• Completing your monthly wage report. Here are few things to know about completing your monthly wage report.
    • The report is due on the 12th of the following month. You will receive an e-mail notification in the last week of the month.
    • You must report total gross wages including elected deferrals. Also included in reported wages is any paid overtime, recurring bonuses, sick or vacation time used, and allowances. Any non-recurring lump sums (vacation payout at termination) are not included.
    • You need to report wages on a when paid basis, not when earned. For example, if your employer paid two paychecks in the month of August, you will report the total of the two paychecks paid in the month of August for the August wage report, regardless of when the wages were earned.
    • When employees transfer between the General and Public Safety (Police / Fire) department, you must terminate them from the General Department and enroll them in their new department.

Monthly reporting is an incredibly valuable and important task. It is certainly not our expectation that you know every inner working of the LAGERS system. However, I hope this blog gives you some tips and pointers that can help you navigate this new responsibility. As always, if you have questions, feel free to contact us!

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Jeff Pabst, CRC Senior Communications Specialist

The Silver Tsunami is Upon Us. Is Your Organization Ready?



There is a phenomenon occurring right now in this country known as the “Silver Tsunami.” The Baby Boomers, those born between 1946-1964, are exiting the workforce in droves, taking with them decades of knowledge and experience.  While this is affecting all sectors of our economy, the government workforce is on average older than the private sector and will be hit especially hard by this transition.  At LAGERS, we too are feeling this shift in the tide. When I started at LAGERS 12 years ago, we were hosting nine pre-retirement seminars per year.  Next year we are planning to host 34 seminars in order to accommodate all of our members closing in on retirement.  In 2004, the year I joined LAGERS, we saw 898 members retire.  Last year, that number had ballooned to 1,698.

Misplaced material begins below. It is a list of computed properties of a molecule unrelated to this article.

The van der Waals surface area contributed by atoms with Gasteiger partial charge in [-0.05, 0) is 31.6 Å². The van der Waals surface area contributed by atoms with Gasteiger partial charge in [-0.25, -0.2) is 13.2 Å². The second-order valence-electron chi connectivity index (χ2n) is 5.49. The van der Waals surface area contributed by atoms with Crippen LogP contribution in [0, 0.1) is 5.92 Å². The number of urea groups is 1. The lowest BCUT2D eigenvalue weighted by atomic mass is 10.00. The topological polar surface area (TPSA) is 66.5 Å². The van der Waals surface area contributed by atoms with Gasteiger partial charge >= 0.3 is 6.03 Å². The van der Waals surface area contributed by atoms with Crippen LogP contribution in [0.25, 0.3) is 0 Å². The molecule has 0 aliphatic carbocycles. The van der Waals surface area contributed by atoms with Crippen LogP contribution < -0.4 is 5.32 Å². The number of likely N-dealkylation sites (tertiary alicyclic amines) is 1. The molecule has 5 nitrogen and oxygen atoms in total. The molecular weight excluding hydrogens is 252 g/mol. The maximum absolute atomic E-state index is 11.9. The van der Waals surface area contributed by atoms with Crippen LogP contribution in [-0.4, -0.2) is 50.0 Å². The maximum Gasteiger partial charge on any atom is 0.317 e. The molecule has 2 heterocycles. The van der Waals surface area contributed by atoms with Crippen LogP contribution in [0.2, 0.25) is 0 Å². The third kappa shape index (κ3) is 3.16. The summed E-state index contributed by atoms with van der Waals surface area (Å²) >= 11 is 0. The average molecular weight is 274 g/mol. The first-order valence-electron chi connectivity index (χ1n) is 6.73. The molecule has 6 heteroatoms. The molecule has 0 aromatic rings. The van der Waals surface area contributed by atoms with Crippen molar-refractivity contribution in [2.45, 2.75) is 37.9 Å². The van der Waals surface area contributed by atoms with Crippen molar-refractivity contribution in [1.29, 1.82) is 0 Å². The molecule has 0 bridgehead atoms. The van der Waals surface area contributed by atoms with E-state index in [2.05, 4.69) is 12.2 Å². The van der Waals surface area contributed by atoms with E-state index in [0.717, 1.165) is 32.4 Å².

Attracting quality people to work for local government will be a priority for Missouri’s political subdivisions in the coming years.  It will become vitally important for government leaders to examine the way they attract talent to fill the void the Boomers will be leaving. This issue is on the radar for many government leaders in Missouri.  I have had discussions recently with many management teams about using their LAGERS pension as a tool to attract and retain a quality workforce.  One such meeting centered around using the Rule of 80 to help lure young people.  Another entity spoke to me about how they believe LAGERS benefits will help them recruit replacements as their current employees retire.  So how are local governments to approach this wave of workforce change?  I have compiled some tips from various sources to help address the great opportunities ahead.

Governments may need to adjust their culture.

Elizabeth Kellar is the President and CEO of the Center for State and Local Government Excellence and deputy executive director of the International City/County Management Association.  She has been examining this issue closely and says that governments may need to adjust the culture of their work environment to make the structure more attractive to younger workers.  In a June 21, 2016 article by Kellar on, she writes “Perhaps the most important commitment is for governments to become learning organizations. To fill many positions, governments not only must seek qualified applicants from the outside and market themselves, but they also need to be prepared to bring back retirees to work on projects and to mentor young talent.”